The Best Books On Writing—From A Writer
I can’t tell you how many books and blogs I’ve read on writing and the creative process. Since knowing I wanted to pursue writing more seriously in my 20s, I’ve devoured (okay, skimmed) too many books that go over all the ins and outs of how to write a story—from craft and story structure to the best writing platforms and how to revise your drafts. Some advice says to write every day no matter what; others recommend to take breaks. Some authors suggest fancy writing software; others swear by pen and paper. At a certain pont, all the advice blurs together and it’s impossible to retain let alone practice every single recommendation. Eventually, you have to figure out what works best for you and—yes, the hardest part—sit down and write your story.
That said, there are a few wonderful writing books out there that I swear by for my own practice. While this list isn’t comprehensive, it includes a few gems I believe are fresh, unique, and short or small enough to carry with you. Most importantly, these books are more concerned with examining the writer’s life than the writing itself (something I’ve come to learn must be figured out at the individual level). Hopefully they offer you a bit of wisdom as well.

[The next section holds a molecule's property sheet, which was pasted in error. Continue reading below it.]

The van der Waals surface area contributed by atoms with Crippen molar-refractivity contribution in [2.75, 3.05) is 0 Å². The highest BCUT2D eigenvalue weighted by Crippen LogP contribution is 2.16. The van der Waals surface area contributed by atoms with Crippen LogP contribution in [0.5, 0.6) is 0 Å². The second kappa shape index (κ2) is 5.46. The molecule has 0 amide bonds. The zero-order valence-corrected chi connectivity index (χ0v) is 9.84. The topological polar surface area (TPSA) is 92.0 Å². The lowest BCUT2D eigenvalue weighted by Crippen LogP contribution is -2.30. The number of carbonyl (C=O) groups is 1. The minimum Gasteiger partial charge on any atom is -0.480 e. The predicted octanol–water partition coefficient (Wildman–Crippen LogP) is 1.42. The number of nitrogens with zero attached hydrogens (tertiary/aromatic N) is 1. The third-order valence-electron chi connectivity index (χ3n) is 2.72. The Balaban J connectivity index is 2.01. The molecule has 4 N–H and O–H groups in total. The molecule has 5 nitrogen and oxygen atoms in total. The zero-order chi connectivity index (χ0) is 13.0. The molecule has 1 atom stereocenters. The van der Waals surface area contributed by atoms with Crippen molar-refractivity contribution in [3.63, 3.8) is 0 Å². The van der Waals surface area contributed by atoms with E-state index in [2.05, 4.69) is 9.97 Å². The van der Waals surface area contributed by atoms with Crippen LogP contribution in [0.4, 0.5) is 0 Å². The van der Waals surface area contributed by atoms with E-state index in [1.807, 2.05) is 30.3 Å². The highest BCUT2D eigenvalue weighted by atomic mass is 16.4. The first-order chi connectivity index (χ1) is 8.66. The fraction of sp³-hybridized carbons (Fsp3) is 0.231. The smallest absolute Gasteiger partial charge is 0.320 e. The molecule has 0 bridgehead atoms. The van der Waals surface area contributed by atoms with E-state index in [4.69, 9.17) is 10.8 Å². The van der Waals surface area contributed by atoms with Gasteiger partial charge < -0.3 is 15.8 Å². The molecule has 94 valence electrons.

1. The Writing Life by Annie Dillard
This is one of my all-time favorite essay collections for creative inspiration or for whenever I feel like I’m in a writing rut. I first read it during grad school in a single afternoon (it’s only 111 pages) and was captivated by Dillard’s ability to articulate the joys and pains of life as a working writer. Each micro essay includes metaphors, anecdotes from her experiences, and probing questions for the reader to examine their own writing life. It’s a quick and breathless read, but one that stays with you forever. Here is one of my favorite passages:
“Who will teach me to write? A reader wanted to know.
The page, the page, the eternal blankness, the blankness of eternity which you cover slowly, affirming time’s scrawl as a right and your daring as necessity; the page, which you cover woodenly, ruining it, but asserting your freedom and power to act, acknowledging that you ruin everything you touch but nevertheless, because acting is better than being here in mere opacity…” (Dillard, 58-59)
2. My Trade Is Mystery by Carl Phillips
This little writing book is such a gem! I first started reading it this past winter and had to force myself to slow down so that I could savor every single word from the accomplished writer, poet, and teacher Carl Phillips. The book jacket describes this as the “ultimate companion for writers at every stage of their journey,” and it truly is such. It’s also a fresh take on writing advice in a market saturated by how-to writing books and instruction manuals. Here is a passage I continue to revisit:
“To write poems that make a meaningful difference, that do the transformative work of showing readers (and myself as the writer) the world in a new way—this is difficult, yes. But the chance for surprise makes the work inviting. Difficulty, surprise—maybe that’s all a career comes down to. Difficulty meets surprise, and—without having thought to choose to—they mate for life.” (Phillips, 27)